Always working at the extremes, les Georges Leningrad staked their banner at the far edge of dance music, reclaiming the region for the post-punk movement. The group continue to proudly wear many of their influences on their sleeves: Siouxsie & the Banshees, Fad Gadget, Wire, very early Human League, and the Slits among them. However, with Sangue Puro the trio delve much deeper into experimental sounds, losing their flair for danceable rhythms at points along the way. The electro-experimental title track, for instance, eventually includes drum patterns, a four-on-the-floor which shifts into repeated drum rolls; even the Pop Group had more danceable rhythms than this. Its title, "Sangue Puro," translates from the Italian as "pure blood," and perhaps les Georges are making the point that they've evolving into a purer art-fired unit. The final track, "The Future for Less," an even more experimental piece that pushes into Throbbing Gristle territory but minus the proto-industrial feel of that group, seems to confirm that.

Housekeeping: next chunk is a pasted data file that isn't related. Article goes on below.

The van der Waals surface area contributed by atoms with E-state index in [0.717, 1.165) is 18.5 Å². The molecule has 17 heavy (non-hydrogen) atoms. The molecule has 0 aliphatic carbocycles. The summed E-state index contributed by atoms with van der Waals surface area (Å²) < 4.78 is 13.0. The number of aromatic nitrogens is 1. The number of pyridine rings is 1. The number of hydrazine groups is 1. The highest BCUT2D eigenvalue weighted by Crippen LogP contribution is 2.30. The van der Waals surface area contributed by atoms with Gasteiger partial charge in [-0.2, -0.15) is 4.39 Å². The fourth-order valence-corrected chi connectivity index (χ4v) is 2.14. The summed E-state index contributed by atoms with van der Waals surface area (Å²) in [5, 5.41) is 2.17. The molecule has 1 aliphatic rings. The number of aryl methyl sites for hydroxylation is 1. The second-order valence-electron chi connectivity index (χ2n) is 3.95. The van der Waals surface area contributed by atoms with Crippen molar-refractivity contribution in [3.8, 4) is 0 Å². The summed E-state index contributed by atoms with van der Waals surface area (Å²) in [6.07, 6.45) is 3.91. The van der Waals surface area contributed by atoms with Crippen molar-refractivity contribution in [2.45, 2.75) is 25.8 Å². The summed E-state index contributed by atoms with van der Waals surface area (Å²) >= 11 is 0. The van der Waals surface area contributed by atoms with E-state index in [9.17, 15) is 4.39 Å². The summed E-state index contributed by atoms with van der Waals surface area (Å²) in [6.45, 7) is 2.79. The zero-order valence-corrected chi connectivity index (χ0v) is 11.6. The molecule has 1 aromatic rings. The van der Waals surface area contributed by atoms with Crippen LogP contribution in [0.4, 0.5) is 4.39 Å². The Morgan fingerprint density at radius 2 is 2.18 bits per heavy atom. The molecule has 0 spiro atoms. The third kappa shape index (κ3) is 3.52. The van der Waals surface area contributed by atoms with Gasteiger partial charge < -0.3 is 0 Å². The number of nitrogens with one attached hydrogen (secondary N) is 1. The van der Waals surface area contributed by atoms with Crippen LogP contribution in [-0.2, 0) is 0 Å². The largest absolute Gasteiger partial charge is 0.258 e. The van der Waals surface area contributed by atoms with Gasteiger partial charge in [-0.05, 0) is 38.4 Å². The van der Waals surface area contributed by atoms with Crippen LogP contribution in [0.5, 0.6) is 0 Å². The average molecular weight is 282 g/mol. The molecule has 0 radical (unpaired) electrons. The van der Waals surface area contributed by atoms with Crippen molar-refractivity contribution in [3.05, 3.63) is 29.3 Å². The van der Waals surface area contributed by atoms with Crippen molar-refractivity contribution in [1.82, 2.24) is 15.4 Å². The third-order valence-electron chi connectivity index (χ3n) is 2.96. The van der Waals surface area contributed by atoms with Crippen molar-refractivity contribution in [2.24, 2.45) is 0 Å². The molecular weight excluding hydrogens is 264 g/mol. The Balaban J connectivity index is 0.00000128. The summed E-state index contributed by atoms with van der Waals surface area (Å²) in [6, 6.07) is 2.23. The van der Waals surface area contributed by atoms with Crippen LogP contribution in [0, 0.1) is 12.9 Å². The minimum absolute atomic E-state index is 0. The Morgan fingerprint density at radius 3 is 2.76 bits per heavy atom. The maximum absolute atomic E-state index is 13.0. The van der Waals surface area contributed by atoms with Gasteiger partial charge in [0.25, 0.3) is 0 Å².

However, "Skulls in the Closet" dispels that theory, a pure old-school, post-punk, dance monster that sounds like the bastard child of the Banshees and the Fad Gads. "Scissorhands" has an old-school feel too, but its rhythm, fueled by a funky, fuzzed, faux bassline, is built in thoroughly modern terms. "Sleek Answer" is even funkier post-punk hip-hop for the mod generation. All those tracks are electro based, numbers like "Ennio Morricone," "Mammal Beats," and "Mange Avec Tes Doigts" are guitar thrashers, all unadulterated, aggressive post-punk songs, fueled by fury and vitriol. "Lonely Lonely" takes that fire to a whole new level, and is built around a strangled vocal and a pounding, almost tribal drum pattern, with a sub-Sex Pistols' guitar riff thrown in for good measure. "Eli Eli Lamma Sabachtani" dispenses with even that, and is comprised solely of tribal drum beats and chanted vocals that shift from African flavored to cheerleaders on acid. The whole set feels terse and angry, an impression further fueled by the vocals, few of which are in any comprehensible language, feeding the feeling of frustration and alienation. Which is surely the point. Although less accessible than les Georges' two earlier sets, there are enough musical and rhythmic touchstones left to keep most of their fans in their fold, while les Georges mark out new musical territory. Where they'll move next is anyone's guess.